Kettlebell deadlifts are one of those fitness moves that aren't exactly what they seem to be. While picking up the bell from the ground using your hands might imply that the move works your upper body, it's actually your lower body that's doing the brunt of the lifting. And as far as form goes, this can get pretty confusing.
The main muscle groups you should be working in a deadlift with kettlebell are your glutes, hamstrings, core, and lower back—not your arms and shoulders, like you would think. But there are some common mistakes that people make when doing the move that mess with their form. Ultimately, this can switch up where the weight is distributed when they lift the bell off of the ground. Not only does doing a kettlebell deadlift the wrong way limit the effectiveness of the move (because, ya know, you're working the wrong muscles), but it also puts you at risk of getting hurt. A few biggies worth looking out for when you try the move on your own:
1. Rounding your back as you bend over instead of keeping it flat, which in addition to putting the weight in your upper body also increases the risk of pulling a muscle in your back.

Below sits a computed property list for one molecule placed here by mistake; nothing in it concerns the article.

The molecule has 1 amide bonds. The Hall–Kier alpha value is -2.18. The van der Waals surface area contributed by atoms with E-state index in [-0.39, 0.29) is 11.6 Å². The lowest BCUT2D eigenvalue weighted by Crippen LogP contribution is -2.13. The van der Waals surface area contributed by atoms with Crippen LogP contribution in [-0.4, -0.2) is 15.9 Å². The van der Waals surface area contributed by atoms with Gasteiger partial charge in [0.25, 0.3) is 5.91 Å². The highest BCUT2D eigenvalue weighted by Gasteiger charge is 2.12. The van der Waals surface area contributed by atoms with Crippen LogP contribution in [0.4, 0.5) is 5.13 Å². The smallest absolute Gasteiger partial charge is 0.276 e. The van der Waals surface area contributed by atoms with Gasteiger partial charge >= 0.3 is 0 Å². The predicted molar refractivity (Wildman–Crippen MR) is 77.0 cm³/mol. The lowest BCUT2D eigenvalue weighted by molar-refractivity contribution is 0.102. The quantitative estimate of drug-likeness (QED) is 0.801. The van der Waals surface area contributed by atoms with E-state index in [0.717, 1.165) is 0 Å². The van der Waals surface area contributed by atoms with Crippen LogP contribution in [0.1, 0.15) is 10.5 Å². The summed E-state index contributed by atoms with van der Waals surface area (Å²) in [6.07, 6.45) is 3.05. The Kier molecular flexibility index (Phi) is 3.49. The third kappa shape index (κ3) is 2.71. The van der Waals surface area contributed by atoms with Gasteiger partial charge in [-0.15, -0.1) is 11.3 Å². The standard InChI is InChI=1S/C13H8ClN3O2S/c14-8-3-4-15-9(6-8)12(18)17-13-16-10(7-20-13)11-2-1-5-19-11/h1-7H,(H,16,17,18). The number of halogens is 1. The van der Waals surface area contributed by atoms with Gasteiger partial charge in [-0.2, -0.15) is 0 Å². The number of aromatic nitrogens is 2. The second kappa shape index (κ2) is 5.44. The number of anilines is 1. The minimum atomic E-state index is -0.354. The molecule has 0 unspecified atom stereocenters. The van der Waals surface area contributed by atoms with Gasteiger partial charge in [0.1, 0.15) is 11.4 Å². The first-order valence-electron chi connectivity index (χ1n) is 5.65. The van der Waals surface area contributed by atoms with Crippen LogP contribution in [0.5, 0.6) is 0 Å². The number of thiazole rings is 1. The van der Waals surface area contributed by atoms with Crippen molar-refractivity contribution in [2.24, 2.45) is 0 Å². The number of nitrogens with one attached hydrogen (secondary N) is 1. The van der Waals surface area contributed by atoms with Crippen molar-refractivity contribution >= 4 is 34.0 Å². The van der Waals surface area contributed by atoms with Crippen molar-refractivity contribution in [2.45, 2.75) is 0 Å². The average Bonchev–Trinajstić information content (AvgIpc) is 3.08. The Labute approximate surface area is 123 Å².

2. Bending your knees and extending your chest so that you're coming down into a squat, instead of hinging at the hips and engaging your glutes and core.
3. Thrusting your hips forward and leaning too far backward, which causes you to overextend your back and could wind up hurting yourself.
If you're doing the move properly, you should feel it in your lower body and lower back. If you feel it in your spine or your quads, you're likely doing something wrong, and one of the mistakes above could be to blame. To find out how to do a deadlift with kettlebell the right way, watch Roxie Jones demonstrate in the video above. You'll be working all the right muscles—without running the risk of hurting them.
In addition to having proper form, you also want to be sure you're not going too heavy or too light with your kettlebell—here's how to make sure you're using the right weight. Plus, how to integrate kettlebells into your abs workout for an amped-up experience that will leave you feeling strong AF>
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